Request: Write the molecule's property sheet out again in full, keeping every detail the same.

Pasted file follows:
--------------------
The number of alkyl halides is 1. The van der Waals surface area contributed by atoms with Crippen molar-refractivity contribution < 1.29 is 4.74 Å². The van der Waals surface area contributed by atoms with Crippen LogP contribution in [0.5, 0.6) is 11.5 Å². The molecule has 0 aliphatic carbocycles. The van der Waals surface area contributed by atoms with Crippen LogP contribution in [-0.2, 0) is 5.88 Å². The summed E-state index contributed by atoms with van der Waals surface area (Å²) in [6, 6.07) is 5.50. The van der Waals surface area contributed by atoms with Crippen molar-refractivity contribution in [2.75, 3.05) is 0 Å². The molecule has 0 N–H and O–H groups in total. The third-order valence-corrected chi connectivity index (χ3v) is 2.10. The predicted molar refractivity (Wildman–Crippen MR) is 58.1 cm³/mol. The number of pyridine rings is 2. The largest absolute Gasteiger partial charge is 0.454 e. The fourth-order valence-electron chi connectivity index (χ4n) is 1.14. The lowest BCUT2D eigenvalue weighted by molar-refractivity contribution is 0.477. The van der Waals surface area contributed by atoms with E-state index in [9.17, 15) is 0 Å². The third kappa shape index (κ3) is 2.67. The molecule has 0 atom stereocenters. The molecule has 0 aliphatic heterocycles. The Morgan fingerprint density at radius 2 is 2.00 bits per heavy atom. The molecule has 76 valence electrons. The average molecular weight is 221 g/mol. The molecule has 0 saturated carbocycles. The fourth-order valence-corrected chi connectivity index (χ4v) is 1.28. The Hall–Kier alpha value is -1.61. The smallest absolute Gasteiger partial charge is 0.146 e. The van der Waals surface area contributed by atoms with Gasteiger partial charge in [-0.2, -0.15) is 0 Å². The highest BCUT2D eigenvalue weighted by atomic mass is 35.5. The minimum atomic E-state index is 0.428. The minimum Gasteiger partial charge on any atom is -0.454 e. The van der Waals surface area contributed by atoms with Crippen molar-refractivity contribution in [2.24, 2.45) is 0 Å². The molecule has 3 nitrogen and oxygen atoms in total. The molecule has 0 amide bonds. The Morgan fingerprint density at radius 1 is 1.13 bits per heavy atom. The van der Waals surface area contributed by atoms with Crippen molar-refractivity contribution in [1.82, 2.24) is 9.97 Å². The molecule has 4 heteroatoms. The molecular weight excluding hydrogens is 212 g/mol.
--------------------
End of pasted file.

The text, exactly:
The number of alkyl halides is 1. The van der Waals surface area contributed by atoms with Crippen molar-refractivity contribution < 1.29 is 4.74 Å². The van der Waals surface area contributed by atoms with Crippen LogP contribution in [0.5, 0.6) is 11.5 Å². The molecule has 0 aliphatic carbocycles. The van der Waals surface area contributed by atoms with Crippen LogP contribution in [-0.2, 0) is 5.88 Å². The summed E-state index contributed by atoms with van der Waals surface area (Å²) in [6, 6.07) is 5.50. The van der Waals surface area contributed by atoms with Crippen molar-refractivity contribution in [2.75, 3.05) is 0 Å². The molecule has 0 N–H and O–H groups in total. The third-order valence-corrected chi connectivity index (χ3v) is 2.10. The predicted molar refractivity (Wildman–Crippen MR) is 58.1 cm³/mol. The number of pyridine rings is 2. The largest absolute Gasteiger partial charge is 0.454 e. The fourth-order valence-electron chi connectivity index (χ4n) is 1.14. The lowest BCUT2D eigenvalue weighted by molar-refractivity contribution is 0.477. The van der Waals surface area contributed by atoms with E-state index in [9.17, 15) is 0 Å². The third kappa shape index (κ3) is 2.67. The molecule has 0 atom stereocenters. The molecule has 0 aliphatic heterocycles. The Morgan fingerprint density at radius 2 is 2.00 bits per heavy atom. The molecule has 76 valence electrons. The average molecular weight is 221 g/mol. The molecule has 0 saturated carbocycles. The fourth-order valence-corrected chi connectivity index (χ4v) is 1.28. The Hall–Kier alpha value is -1.61. The smallest absolute Gasteiger partial charge is 0.146 e. The van der Waals surface area contributed by atoms with Gasteiger partial charge in [-0.2, -0.15) is 0 Å². The highest BCUT2D eigenvalue weighted by atomic mass is 35.5. The minimum atomic E-state index is 0.428. The minimum Gasteiger partial charge on any atom is -0.454 e. The van der Waals surface area contributed by atoms with Crippen molar-refractivity contribution in [2.24, 2.45) is 0 Å². The molecule has 3 nitrogen and oxygen atoms in total. The molecule has 0 amide bonds. The Morgan fingerprint density at radius 1 is 1.13 bits per heavy atom. The van der Waals surface area contributed by atoms with Crippen molar-refractivity contribution in [1.82, 2.24) is 9.97 Å². The molecule has 4 heteroatoms. The molecular weight excluding hydrogens is 212 g/mol.